News / Middle East

Lebanon Tribunal Prosecutor Speaks on Indictments

Court prosecutor Daniel Bellemare of Canada looks on during an opening ceremony of an international tribunal to prosecute suspects in the assassination of former Lebanese Prime Minister Rafik Hariri in Leidschendam, Netherlands (File Photo).
Court prosecutor Daniel Bellemare of Canada looks on during an opening ceremony of an international tribunal to prosecute suspects in the assassination of former Lebanese Prime Minister Rafik Hariri in Leidschendam, Netherlands (File Photo).
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The chief prosecutor for the U.N.-backed tribunal investigating the murder of former Lebanese Prime Minister Rafiq Hariri said Tuesday that the indictment he filed is the first step to ending impunity in Lebanon.

Special Tribunal for Lebanon prosecutor Daniel Bellemare said the indictment filed Monday would remain under seal while pre-trial judge Daniel Fransen examines the supporting documents in the coming weeks.

In a video statement posted on the tribunal's website, Bellemare said that confidentiality is important at this phase in the judicial process. He said if the charges are confirmed, the content of the indictment would be made public.

"Many of your questions will be answered at that time," Bellemare said. "As the trial process unfolds you will have the opportunity to satisfy yourselves as to the strength of the evidence we have gathered. In the meantime, any speculation of the contents of the indictment would be counter-productive as the pre-trial judge may not agree with me."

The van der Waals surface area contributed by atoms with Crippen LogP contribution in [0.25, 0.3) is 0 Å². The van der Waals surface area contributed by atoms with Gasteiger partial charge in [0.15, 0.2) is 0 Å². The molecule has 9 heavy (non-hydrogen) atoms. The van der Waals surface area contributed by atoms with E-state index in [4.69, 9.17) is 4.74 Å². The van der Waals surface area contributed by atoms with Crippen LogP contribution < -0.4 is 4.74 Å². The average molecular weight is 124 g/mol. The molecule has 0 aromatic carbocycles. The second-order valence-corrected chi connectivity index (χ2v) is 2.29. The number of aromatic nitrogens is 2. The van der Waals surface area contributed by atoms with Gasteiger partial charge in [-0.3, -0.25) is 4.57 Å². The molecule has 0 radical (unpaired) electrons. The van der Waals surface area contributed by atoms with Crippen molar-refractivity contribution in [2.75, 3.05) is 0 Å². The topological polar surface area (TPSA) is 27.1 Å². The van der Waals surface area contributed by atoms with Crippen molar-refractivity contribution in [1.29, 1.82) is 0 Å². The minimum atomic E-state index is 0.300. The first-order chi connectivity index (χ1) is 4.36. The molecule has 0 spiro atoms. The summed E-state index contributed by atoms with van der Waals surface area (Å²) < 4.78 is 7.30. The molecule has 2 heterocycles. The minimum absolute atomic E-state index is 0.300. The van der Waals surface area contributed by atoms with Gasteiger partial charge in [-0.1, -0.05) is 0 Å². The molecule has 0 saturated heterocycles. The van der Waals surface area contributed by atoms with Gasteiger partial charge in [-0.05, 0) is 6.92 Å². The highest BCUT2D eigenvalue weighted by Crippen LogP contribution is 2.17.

In Lebanon, leaks from the tribunal and comments by Hezbollah chief Hassan Nassrallah have many speculating that members of the Shiite party-cum-militia could be indicted for the 2005 truck bombing that killed five-time Prime Minister Rafiq Hariri and 22 others along the Beirut seafront.

Bellemare said justice cannot be rushed. He said the evidence must be credible and compelling, and reiterated the independence of the tribunal. He added that this first step in the legal process is also a step toward ending impunity in Lebanon.

The prosecutor stressed that anyone indicted would be presumed innocent.

"This means that the prosecution will have to prove before a trial court - and beyond a reasonable doubt - that they are guilty," Bellemare said. "If there is a reasonable doubt the accused will be acquitted. Any accused has the right to defend himself vigorously against the allegations contained in an indictment."

The independent tribunal was created through a resolution of the U.N. Security Council. On Monday, U.N. chief Ban Ki-moon said at a conference in Abu Dhabi that this independent judicial process should not be linked with any political debate, and warned against prejudging the outcome of the investigation.

Hezbollah, angered by the presumption that the court would charge some of their members, withdrew their ministers from the Cabinet last week, forcing the government's collapse and throwing the country into political turmoil. Consultations on a new government have been postponed until next week. But even then, it is expected negotiations on a new prime minister could take weeks.

Reaction to the transmission of the indictment to the tribunal was muted in Beirut. Political leaders did not have any immediate reaction and the streets were calm. Early Tuesday, the army dispersed some protests by opposition supporters in West Beirut.

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